Trust landscape. PHOTO: Cybercrime Magazine.

Is Trust a New Cybersecurity Platform?

Professionals talking trust and taking it into account

Steven T. Kroll

Northport, N.Y. – Mar. 12, 2019

CISOs and high-ranking government officials agree — building trust is the foundation for securing critical infrastructure. And it’s not just an industry trend.

Let’s think about why this is important for the cybersecurity industry. Much like the keys that lock our doors, cybersecurity is the lock protecting individuals, businesses and governments from cyber threats. Many of us have spare keys, perhaps even giving them to a trusted member in our family or a good friend.

Professionals in cybersecurity act as behind-the-scenes friends who hold the most important keys that people have — personal and financial information, medical technologies and the growing cloud. It’s this last development that poses a challenge for the industry.

Cybersecurity Ventures predicts that “the total amount of data stored in the cloud will be 100X greater in 2022 than it is today.” This includes social media, government entities, and businesses — all of which touch upon some aspect of our lives.

“The cloud is something new and shiny and safe,” said Gee Rittenhouse, senior vice president and general manager of security at Cisco. “As CISOs move these [business] applications into the cloud, sometimes you can forget that you actually still have to apply best practices and security.”



The easy accessibility of the cloud creates multiple entry points for bad actors, which is one reason why Rittenhouse emphasizes trust in his security platform at Cisco.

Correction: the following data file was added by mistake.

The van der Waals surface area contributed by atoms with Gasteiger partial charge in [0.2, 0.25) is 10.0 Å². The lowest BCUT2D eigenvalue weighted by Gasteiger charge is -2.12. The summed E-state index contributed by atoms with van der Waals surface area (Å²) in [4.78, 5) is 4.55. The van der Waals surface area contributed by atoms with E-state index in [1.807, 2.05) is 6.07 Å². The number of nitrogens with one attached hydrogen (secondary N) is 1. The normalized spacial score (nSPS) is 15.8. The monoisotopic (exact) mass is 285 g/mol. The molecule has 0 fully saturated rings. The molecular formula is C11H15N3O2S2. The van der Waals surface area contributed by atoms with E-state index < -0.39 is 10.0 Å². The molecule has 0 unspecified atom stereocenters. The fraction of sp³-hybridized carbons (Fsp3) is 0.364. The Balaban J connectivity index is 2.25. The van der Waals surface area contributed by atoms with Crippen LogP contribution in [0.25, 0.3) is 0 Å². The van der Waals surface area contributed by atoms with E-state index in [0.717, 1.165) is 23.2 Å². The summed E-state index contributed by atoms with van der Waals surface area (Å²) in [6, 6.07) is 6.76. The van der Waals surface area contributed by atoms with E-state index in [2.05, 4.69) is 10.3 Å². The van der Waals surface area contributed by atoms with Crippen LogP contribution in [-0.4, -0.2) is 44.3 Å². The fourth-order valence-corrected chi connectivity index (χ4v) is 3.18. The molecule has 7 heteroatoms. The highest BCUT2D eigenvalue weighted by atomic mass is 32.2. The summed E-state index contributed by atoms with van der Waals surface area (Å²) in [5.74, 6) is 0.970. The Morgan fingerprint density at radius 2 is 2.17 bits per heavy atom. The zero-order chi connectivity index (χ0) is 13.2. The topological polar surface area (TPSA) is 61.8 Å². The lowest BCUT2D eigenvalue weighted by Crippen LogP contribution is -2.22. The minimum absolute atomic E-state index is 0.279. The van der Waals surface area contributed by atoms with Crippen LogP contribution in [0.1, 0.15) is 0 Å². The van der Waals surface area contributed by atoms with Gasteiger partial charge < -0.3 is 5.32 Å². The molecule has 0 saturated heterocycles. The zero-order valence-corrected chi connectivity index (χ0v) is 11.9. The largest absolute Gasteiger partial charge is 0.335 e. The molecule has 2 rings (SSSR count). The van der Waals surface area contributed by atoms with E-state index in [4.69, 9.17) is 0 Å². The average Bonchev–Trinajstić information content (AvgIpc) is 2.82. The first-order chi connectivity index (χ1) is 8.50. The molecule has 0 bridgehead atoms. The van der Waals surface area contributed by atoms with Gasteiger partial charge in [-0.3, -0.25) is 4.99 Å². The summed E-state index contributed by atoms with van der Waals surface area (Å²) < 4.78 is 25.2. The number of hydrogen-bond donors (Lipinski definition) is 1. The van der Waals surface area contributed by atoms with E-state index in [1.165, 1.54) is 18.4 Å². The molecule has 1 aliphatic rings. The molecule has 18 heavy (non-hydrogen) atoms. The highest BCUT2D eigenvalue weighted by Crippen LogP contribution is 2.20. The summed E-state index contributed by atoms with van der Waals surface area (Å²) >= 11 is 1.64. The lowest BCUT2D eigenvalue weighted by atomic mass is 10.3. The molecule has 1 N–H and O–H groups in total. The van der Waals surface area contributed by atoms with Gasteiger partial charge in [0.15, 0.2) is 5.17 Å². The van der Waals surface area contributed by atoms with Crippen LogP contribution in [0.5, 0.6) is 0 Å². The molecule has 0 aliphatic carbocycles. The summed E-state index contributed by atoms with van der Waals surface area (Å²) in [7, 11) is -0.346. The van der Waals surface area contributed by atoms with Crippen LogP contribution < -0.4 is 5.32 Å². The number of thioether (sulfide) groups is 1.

Big businesses aren’t the only ones dealing with this issue.

Amy Hess, executive assistant director of the Criminal, Cyber, Response and Services Branch, instructed the FBI’s 56 field offices to reach out to the businesses in their areas so that there is an open line of communication when cybercrime occurs. “We need the information to be able to help, to mitigate it, to be able to identify who did it, to hold them accountable, but also to help share that information,” said Hess. “That requires a very trusting relationship that we’ve got to establish in advance.”

These two prominent players view the importance of trust among all involved as a tool that they can leverage for the cyber industry, whether it’s protecting business applications or fighting criminals.

To add to this new pathway, the RSA 2019 conference featured two keynote presentations in which the personal, individual side of trust was addressed.

Rohit Ghai, president at RSA, and Niloofar Razi Howe, cybersecurity strategist and entrepreneur, encourage cybersecurity professionals “to obsess about the trust landscape” through a thought experiment — looking back at technological innovations and trends from 30 years in the future, not all of them good. One major takeaway: “Trust is based on reputation, which requires transparency, both the good and the bad.”

Or as Andrew Burt put it, writing for The Harvard Business Review, “Companies across every vertical will need to prioritize data privacy and security, clearly demonstrate those priorities to consumers, and safeguard their relationships with customers by being fully honest about the dangers of data in the digital age.”

Suzanne Frey, VP of Engineering at Google Cloud, in the talk, Engineering Trust and Security in the Cloud Era, narrowed down on trust and its privacy implications, as more users store their data in the cloud era. “It’s so incumbent upon every cloud provider, every large tech provider, to share that responsibility of trust with their users to give them transparency into what the cloud is doing with their information and to give the users control. The data belongs to the user; it does not belong to the cloud provider.”

As technology moves forward, companies and thought leaders will work on building trust into their software, developing an abstract idea into concrete solutions so that users feel safe about where they store their data. We’re in the middle of not only a technological transition but also one of values.

It’s still too early to see if the trust landscape grows into a manicured garden or a wild patch, but I’m eager to see what happens.

Steven T. Kroll is a public relations specialist and staff writer at Cybercrime Magazine.



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